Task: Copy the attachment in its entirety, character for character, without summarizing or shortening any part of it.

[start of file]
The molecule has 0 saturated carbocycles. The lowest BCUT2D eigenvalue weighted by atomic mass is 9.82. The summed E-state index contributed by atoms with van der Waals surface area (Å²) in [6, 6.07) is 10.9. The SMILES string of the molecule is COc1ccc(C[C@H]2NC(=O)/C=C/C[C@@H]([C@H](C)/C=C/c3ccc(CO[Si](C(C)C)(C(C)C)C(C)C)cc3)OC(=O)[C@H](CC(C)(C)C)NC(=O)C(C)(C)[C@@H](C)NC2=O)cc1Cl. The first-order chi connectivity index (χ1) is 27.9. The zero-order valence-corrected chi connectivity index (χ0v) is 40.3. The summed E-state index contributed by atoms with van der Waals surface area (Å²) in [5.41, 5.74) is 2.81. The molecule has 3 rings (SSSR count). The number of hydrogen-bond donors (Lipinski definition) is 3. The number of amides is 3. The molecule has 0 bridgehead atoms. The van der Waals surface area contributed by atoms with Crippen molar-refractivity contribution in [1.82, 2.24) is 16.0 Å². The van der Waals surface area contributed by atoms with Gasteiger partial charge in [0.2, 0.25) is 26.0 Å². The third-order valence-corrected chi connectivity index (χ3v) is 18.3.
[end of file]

The molecule has 0 saturated carbocycles. The lowest BCUT2D eigenvalue weighted by atomic mass is 9.82. The summed E-state index contributed by atoms with van der Waals surface area (Å²) in [6, 6.07) is 10.9. The SMILES string of the molecule is COc1ccc(C[C@H]2NC(=O)/C=C/C[C@@H]([C@H](C)/C=C/c3ccc(CO[Si](C(C)C)(C(C)C)C(C)C)cc3)OC(=O)[C@H](CC(C)(C)C)NC(=O)C(C)(C)[C@@H](C)NC2=O)cc1Cl. The first-order chi connectivity index (χ1) is 27.9. The zero-order valence-corrected chi connectivity index (χ0v) is 40.3. The summed E-state index contributed by atoms with van der Waals surface area (Å²) in [5.41, 5.74) is 2.81. The molecule has 3 rings (SSSR count). The number of hydrogen-bond donors (Lipinski definition) is 3. The number of amides is 3. The molecule has 0 bridgehead atoms. The van der Waals surface area contributed by atoms with Crippen molar-refractivity contribution in [1.82, 2.24) is 16.0 Å². The van der Waals surface area contributed by atoms with Gasteiger partial charge in [0.2, 0.25) is 26.0 Å². The third-order valence-corrected chi connectivity index (χ3v) is 18.3.